That finding increases concern about the possibility of survivors being reinfected by the virus.

    "At this time, the duration of immunity after COVID-19 infection is unclear," Glatter said.

    However, he pointed to another study released Thursday in the journal Science that "indicates that natural immunity to COVID-19 may last up to eight months, making the potential for reinfection less likely. It's a complex response involving antibodies, memory B-cells, and different types of T-cells."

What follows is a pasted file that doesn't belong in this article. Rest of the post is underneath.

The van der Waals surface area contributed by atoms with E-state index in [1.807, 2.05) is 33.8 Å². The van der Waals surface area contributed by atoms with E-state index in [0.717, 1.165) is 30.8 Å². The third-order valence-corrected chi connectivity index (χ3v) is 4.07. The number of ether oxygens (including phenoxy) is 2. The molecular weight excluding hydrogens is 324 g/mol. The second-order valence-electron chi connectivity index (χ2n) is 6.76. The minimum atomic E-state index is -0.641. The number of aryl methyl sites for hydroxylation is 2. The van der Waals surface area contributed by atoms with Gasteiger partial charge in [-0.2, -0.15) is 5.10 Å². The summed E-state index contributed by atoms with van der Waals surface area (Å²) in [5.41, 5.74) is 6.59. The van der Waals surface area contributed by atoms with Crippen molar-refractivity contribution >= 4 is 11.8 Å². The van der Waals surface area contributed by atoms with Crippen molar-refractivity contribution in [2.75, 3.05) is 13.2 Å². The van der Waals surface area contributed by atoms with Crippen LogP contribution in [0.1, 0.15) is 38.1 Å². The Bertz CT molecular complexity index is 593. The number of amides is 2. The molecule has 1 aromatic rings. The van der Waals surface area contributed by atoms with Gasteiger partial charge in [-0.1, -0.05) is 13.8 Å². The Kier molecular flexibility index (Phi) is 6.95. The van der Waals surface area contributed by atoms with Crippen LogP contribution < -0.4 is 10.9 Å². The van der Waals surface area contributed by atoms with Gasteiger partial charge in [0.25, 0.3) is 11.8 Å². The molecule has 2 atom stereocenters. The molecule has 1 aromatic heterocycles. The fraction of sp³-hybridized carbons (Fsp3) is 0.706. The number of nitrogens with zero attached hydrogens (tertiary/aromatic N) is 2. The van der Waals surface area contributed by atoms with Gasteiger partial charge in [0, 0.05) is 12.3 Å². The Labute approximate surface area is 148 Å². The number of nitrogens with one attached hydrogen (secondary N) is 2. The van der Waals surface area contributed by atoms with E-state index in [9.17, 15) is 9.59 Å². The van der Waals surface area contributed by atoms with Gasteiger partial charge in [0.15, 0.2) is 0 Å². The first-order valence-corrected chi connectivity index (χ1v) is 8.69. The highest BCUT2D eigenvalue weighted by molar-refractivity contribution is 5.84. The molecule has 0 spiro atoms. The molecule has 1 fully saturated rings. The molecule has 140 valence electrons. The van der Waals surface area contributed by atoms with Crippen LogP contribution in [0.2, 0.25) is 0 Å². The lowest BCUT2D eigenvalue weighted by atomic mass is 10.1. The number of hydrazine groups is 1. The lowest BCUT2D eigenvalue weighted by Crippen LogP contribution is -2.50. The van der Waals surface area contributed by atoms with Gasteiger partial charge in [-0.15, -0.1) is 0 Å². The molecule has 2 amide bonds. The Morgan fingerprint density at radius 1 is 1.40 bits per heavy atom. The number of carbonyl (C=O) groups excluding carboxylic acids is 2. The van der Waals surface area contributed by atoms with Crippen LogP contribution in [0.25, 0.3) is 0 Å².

But all of this means vaccination is still imperative, even for people who already had COVID-19, Glatter said.

    "We still don't know the full picture of longer-term immunity, making vaccination an essential part of the public health approach to this pandemic," he said. "The vaccine is safe and effective and represents the most effective way to reach herd immunity."

    Herd immunity occurs when enough people (about 70%) in a population have gained immunity against a virus, effectively stopping its further spread.


    参考文献

    Chaolin Huang, et al. (2021). 6-month consequences of COVID-19 in patients discharged from hospital: a cohort study. The Lancet. 397(10270), pp. 220-232